Norwegian Finance Minister Per-Kristian Foss has married his gay companion, becoming the first member of a Norwegian government to enter a binding homosexual partnership.
Under a 1993 law, gays and lesbians can enter legal partnerships with all the rights and obligations of marriage, except adoption and church weddings.
Foss, a Conservative, married long-term partner Jan Erik Knarbakk in a ceremony at the Norwegian Embassy in Stockholm, Sweden.
The Norwegian Finance Ministry confirmed the wedding, but said Foss was giving no interviews or comment because it was a personal matter.
"Yes, we entered a partnership at the embassy in Stockholm on Friday, Jan. 4," Foss told the Norwegian business newspaper Dagens Naeringsliv. "But beyond that, it is a private matter."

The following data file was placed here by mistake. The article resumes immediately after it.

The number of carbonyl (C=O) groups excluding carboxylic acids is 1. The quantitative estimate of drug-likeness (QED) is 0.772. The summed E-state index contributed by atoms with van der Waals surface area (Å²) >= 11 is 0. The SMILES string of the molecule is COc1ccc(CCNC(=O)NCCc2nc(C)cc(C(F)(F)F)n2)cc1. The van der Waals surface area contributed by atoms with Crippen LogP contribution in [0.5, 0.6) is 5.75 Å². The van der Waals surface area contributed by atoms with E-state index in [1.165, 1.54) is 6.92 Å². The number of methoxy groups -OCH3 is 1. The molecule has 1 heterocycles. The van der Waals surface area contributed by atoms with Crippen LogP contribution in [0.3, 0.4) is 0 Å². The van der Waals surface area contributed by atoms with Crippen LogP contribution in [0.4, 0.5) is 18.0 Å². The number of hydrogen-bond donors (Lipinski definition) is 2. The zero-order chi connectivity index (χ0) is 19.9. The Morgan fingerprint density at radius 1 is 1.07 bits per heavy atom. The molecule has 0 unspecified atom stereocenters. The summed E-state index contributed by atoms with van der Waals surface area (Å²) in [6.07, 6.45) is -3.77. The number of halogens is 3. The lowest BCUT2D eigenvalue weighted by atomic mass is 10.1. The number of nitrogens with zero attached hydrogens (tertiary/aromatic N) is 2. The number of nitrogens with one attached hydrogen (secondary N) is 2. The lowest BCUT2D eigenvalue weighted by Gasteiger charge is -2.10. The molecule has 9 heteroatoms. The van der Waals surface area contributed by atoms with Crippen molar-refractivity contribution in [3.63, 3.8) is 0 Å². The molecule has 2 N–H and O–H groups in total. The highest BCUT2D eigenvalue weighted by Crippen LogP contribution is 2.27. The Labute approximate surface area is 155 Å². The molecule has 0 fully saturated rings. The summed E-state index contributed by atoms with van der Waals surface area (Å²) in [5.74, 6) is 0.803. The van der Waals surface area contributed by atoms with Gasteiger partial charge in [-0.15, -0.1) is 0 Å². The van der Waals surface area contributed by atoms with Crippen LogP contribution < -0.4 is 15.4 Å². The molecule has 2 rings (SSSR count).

Knarbakk is a top manager in the Schibsted publishing concern, and the two have been described in the news media as being among Norway's most powerful couples.
Foss is a member of a three-party coalition government led by Lutheran clergyman Kjell Magne Bondevik of the Christian Democratic party, which opposes homosexual marriages.
Nonetheless, Foss was openly gay and living with his partner when he joined the government, and it was not an issue in his appointment to the powerful post of finance minister.
Norwegians are broadly tolerant of homosexuals and traditionally respect the private lives of public figures; therefore, the wedding was simply noted briefly, without comment, by the news media.
About 100 couples a year enter gay partnerships in the capital city of Oslo.
©MMII The Associated Press. All Rights Reserved. This material may not be published, broadcast, rewritten, or redistributed
for more features.